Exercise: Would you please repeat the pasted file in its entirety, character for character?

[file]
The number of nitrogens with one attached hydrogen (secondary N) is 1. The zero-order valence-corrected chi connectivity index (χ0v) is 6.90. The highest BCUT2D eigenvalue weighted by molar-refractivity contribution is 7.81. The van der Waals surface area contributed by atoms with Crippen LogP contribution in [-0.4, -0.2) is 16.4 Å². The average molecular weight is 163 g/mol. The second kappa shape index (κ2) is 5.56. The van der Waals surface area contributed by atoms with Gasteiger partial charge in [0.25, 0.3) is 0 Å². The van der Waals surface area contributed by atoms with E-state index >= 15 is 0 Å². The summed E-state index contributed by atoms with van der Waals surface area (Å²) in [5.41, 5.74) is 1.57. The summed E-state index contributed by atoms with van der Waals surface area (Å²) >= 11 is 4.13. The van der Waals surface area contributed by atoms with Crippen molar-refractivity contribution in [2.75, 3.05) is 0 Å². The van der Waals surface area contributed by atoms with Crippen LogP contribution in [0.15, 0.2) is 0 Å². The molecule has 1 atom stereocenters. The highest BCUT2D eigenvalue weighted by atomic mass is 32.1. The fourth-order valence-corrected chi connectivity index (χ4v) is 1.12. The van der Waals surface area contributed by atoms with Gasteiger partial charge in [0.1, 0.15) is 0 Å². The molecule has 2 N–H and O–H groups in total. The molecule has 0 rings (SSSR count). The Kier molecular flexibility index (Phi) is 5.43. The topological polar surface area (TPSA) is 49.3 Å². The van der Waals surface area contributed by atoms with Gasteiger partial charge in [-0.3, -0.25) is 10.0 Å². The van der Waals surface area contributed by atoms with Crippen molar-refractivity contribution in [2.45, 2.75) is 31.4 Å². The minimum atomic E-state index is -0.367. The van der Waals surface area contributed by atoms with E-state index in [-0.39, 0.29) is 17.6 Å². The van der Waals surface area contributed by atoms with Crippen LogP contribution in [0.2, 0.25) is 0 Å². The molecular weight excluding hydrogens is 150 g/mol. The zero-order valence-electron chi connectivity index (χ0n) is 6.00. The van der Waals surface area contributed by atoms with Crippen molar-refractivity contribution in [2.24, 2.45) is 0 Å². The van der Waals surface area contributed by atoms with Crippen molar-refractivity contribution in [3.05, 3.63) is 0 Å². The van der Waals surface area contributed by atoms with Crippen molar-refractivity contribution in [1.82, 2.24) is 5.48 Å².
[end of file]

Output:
The number of nitrogens with one attached hydrogen (secondary N) is 1. The zero-order valence-corrected chi connectivity index (χ0v) is 6.90. The highest BCUT2D eigenvalue weighted by molar-refractivity contribution is 7.81. The van der Waals surface area contributed by atoms with Crippen LogP contribution in [-0.4, -0.2) is 16.4 Å². The average molecular weight is 163 g/mol. The second kappa shape index (κ2) is 5.56. The van der Waals surface area contributed by atoms with Gasteiger partial charge in [0.25, 0.3) is 0 Å². The van der Waals surface area contributed by atoms with E-state index >= 15 is 0 Å². The summed E-state index contributed by atoms with van der Waals surface area (Å²) in [5.41, 5.74) is 1.57. The summed E-state index contributed by atoms with van der Waals surface area (Å²) >= 11 is 4.13. The van der Waals surface area contributed by atoms with Crippen molar-refractivity contribution in [2.75, 3.05) is 0 Å². The van der Waals surface area contributed by atoms with Crippen LogP contribution in [0.15, 0.2) is 0 Å². The molecule has 1 atom stereocenters. The highest BCUT2D eigenvalue weighted by atomic mass is 32.1. The fourth-order valence-corrected chi connectivity index (χ4v) is 1.12. The van der Waals surface area contributed by atoms with Gasteiger partial charge in [0.1, 0.15) is 0 Å². The molecule has 2 N–H and O–H groups in total. The molecule has 0 rings (SSSR count). The Kier molecular flexibility index (Phi) is 5.43. The topological polar surface area (TPSA) is 49.3 Å². The van der Waals surface area contributed by atoms with Gasteiger partial charge in [-0.3, -0.25) is 10.0 Å². The van der Waals surface area contributed by atoms with Crippen molar-refractivity contribution in [2.45, 2.75) is 31.4 Å². The minimum atomic E-state index is -0.367. The van der Waals surface area contributed by atoms with E-state index in [-0.39, 0.29) is 17.6 Å². The van der Waals surface area contributed by atoms with Crippen LogP contribution in [0.2, 0.25) is 0 Å². The molecular weight excluding hydrogens is 150 g/mol. The zero-order valence-electron chi connectivity index (χ0n) is 6.00. The van der Waals surface area contributed by atoms with Crippen molar-refractivity contribution in [2.24, 2.45) is 0 Å². The van der Waals surface area contributed by atoms with Crippen molar-refractivity contribution in [3.05, 3.63) is 0 Å². The van der Waals surface area contributed by atoms with Crippen molar-refractivity contribution in [1.82, 2.24) is 5.48 Å².